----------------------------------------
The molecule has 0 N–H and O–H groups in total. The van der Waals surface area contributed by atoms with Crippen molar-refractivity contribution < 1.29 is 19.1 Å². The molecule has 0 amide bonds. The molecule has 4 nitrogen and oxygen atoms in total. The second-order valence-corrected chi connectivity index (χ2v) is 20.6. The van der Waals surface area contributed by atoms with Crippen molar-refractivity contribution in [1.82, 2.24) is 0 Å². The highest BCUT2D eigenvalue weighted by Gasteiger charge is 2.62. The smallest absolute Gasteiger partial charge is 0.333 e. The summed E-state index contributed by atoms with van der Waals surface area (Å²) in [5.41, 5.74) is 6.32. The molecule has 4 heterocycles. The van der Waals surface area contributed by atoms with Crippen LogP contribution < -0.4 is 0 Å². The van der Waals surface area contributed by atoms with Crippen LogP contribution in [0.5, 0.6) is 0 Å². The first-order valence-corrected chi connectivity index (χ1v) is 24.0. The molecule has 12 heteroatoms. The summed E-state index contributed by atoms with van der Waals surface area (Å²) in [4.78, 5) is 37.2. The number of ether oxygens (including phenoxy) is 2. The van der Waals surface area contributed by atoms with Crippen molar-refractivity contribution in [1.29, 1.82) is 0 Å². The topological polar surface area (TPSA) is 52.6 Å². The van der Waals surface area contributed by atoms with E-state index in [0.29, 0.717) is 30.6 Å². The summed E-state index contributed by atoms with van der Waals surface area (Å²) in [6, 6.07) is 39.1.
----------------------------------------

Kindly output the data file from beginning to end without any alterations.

The molecule has 0 N–H and O–H groups in total. The van der Waals surface area contributed by atoms with Crippen molar-refractivity contribution < 1.29 is 19.1 Å². The molecule has 0 amide bonds. The molecule has 4 nitrogen and oxygen atoms in total. The second-order valence-corrected chi connectivity index (χ2v) is 20.6. The van der Waals surface area contributed by atoms with Crippen molar-refractivity contribution in [1.82, 2.24) is 0 Å². The highest BCUT2D eigenvalue weighted by Gasteiger charge is 2.62. The smallest absolute Gasteiger partial charge is 0.333 e. The summed E-state index contributed by atoms with van der Waals surface area (Å²) in [5.41, 5.74) is 6.32. The molecule has 4 heterocycles. The van der Waals surface area contributed by atoms with Crippen LogP contribution < -0.4 is 0 Å². The van der Waals surface area contributed by atoms with Crippen LogP contribution in [0.5, 0.6) is 0 Å². The first-order valence-corrected chi connectivity index (χ1v) is 24.0. The molecule has 12 heteroatoms. The summed E-state index contributed by atoms with van der Waals surface area (Å²) in [4.78, 5) is 37.2. The number of ether oxygens (including phenoxy) is 2. The van der Waals surface area contributed by atoms with Crippen molar-refractivity contribution in [1.29, 1.82) is 0 Å². The topological polar surface area (TPSA) is 52.6 Å². The van der Waals surface area contributed by atoms with E-state index in [0.29, 0.717) is 30.6 Å². The summed E-state index contributed by atoms with van der Waals surface area (Å²) in [6, 6.07) is 39.1.